Tuesday, March 20, 2012

Fascism Redux

Christianity has understood itself to be the religion of the Logos, to be a religion in keeping with reason. When it identified its forerunners, these were primarily, not in the other religions, but in that philosophical enlightenment which cleared the road from the various traditions that cluttered it in order to turn to the search for truth and to turn toward the good, toward the one God who is above all gods. As a religion of the persecuted, and as a universal religion that was wider than any one state or people, it denied the government the right to consider religion as part of the order of the state, thus stating the principle of the liberty of faith.

Christianity and the Crisis of Cultures, 47-8

Reflection – We live in a time of creeping fascism. I know, I know—this is something I tend to harp on a bit on this blog, and it may get a bit tiresome. I promise I won’t mention contraception this time, OK?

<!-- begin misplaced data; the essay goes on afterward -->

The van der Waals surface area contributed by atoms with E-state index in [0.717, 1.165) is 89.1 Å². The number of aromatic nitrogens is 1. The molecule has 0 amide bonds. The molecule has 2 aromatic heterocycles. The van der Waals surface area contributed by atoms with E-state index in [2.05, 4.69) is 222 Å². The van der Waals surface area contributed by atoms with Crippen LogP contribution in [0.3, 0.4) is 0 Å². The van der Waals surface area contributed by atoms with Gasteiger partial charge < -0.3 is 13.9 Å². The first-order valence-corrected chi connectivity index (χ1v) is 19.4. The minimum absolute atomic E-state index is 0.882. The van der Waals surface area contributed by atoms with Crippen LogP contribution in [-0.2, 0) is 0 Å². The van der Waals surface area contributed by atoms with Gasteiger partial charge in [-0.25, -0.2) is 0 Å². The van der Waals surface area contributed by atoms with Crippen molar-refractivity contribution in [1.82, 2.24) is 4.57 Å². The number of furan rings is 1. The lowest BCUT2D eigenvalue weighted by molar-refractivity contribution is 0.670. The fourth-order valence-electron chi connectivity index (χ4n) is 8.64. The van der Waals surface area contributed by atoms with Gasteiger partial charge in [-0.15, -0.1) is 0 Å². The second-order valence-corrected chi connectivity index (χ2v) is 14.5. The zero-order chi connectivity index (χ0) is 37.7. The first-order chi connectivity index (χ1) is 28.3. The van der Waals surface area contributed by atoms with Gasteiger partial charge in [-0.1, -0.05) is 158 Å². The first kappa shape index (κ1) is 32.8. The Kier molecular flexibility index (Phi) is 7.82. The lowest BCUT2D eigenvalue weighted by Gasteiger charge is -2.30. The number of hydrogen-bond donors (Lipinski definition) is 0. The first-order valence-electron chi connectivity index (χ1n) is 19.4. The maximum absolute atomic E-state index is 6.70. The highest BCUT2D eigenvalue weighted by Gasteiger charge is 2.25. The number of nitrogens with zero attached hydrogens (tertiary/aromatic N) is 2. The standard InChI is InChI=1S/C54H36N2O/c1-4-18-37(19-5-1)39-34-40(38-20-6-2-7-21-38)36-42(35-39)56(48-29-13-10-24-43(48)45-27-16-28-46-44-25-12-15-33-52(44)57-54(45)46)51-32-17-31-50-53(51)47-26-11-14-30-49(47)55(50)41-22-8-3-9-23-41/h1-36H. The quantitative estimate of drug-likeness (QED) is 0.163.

I also know that the word ‘fascism’ has been devalued in recent decades to become a synonym for “I don’t like you very much, you poopy-head!” A mere term of invective drained of any positive content.

But fascism is an actual political philosophy, and it is a growing one in Canada, the States, and Europe. It is, simply put, the philosophy of the exaltation of power of the state over all other social entities. Mussolini summed it up as “Nothing but the state, nothing without the state, nothing outside the state.”